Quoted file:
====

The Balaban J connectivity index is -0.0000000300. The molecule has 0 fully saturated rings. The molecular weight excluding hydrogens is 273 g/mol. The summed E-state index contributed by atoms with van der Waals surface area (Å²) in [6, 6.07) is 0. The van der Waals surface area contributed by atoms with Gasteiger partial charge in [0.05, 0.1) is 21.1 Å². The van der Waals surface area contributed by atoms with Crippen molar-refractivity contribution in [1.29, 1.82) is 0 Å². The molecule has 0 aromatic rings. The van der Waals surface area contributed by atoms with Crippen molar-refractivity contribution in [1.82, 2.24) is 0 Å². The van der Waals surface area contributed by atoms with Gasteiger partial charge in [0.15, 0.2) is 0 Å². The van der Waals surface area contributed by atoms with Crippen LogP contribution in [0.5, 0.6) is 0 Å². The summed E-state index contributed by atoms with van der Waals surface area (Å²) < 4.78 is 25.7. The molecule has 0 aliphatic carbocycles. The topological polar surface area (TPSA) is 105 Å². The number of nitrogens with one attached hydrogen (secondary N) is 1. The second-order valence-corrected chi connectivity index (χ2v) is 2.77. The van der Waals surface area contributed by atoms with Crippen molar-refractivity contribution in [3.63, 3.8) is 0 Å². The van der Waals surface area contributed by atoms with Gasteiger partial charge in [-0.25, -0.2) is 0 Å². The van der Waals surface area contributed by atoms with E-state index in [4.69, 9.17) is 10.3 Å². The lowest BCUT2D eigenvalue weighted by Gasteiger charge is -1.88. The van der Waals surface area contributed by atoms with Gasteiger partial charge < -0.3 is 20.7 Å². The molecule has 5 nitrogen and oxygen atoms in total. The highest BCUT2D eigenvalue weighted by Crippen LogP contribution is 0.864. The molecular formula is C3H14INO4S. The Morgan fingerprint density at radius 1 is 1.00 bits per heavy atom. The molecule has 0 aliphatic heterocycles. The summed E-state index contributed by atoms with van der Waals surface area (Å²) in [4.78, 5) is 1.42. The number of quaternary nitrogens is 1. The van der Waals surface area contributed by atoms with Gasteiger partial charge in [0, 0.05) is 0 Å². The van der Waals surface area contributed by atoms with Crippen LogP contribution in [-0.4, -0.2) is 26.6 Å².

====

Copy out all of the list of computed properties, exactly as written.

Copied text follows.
The Balaban J connectivity index is -0.0000000300. The molecule has 0 fully saturated rings. The molecular weight excluding hydrogens is 273 g/mol. The summed E-state index contributed by atoms with van der Waals surface area (Å²) in [6, 6.07) is 0. The van der Waals surface area contributed by atoms with Gasteiger partial charge in [0.05, 0.1) is 21.1 Å². The van der Waals surface area contributed by atoms with Crippen molar-refractivity contribution in [1.29, 1.82) is 0 Å². The molecule has 0 aromatic rings. The van der Waals surface area contributed by atoms with Crippen molar-refractivity contribution in [1.82, 2.24) is 0 Å². The van der Waals surface area contributed by atoms with Gasteiger partial charge in [0.15, 0.2) is 0 Å². The van der Waals surface area contributed by atoms with Crippen LogP contribution in [0.5, 0.6) is 0 Å². The summed E-state index contributed by atoms with van der Waals surface area (Å²) < 4.78 is 25.7. The molecule has 0 aliphatic carbocycles. The topological polar surface area (TPSA) is 105 Å². The number of nitrogens with one attached hydrogen (secondary N) is 1. The second-order valence-corrected chi connectivity index (χ2v) is 2.77. The van der Waals surface area contributed by atoms with Crippen molar-refractivity contribution in [3.63, 3.8) is 0 Å². The van der Waals surface area contributed by atoms with Gasteiger partial charge in [-0.25, -0.2) is 0 Å². The van der Waals surface area contributed by atoms with E-state index in [4.69, 9.17) is 10.3 Å². The lowest BCUT2D eigenvalue weighted by Gasteiger charge is -1.88. The van der Waals surface area contributed by atoms with Gasteiger partial charge < -0.3 is 20.7 Å². The molecule has 5 nitrogen and oxygen atoms in total. The highest BCUT2D eigenvalue weighted by Crippen LogP contribution is 0.864. The molecular formula is C3H14INO4S. The Morgan fingerprint density at radius 1 is 1.00 bits per heavy atom. The molecule has 0 aliphatic heterocycles. The summed E-state index contributed by atoms with van der Waals surface area (Å²) in [4.78, 5) is 1.42. The number of quaternary nitrogens is 1. The van der Waals surface area contributed by atoms with Gasteiger partial charge in [0, 0.05) is 0 Å². The van der Waals surface area contributed by atoms with Crippen LogP contribution in [-0.4, -0.2) is 26.6 Å².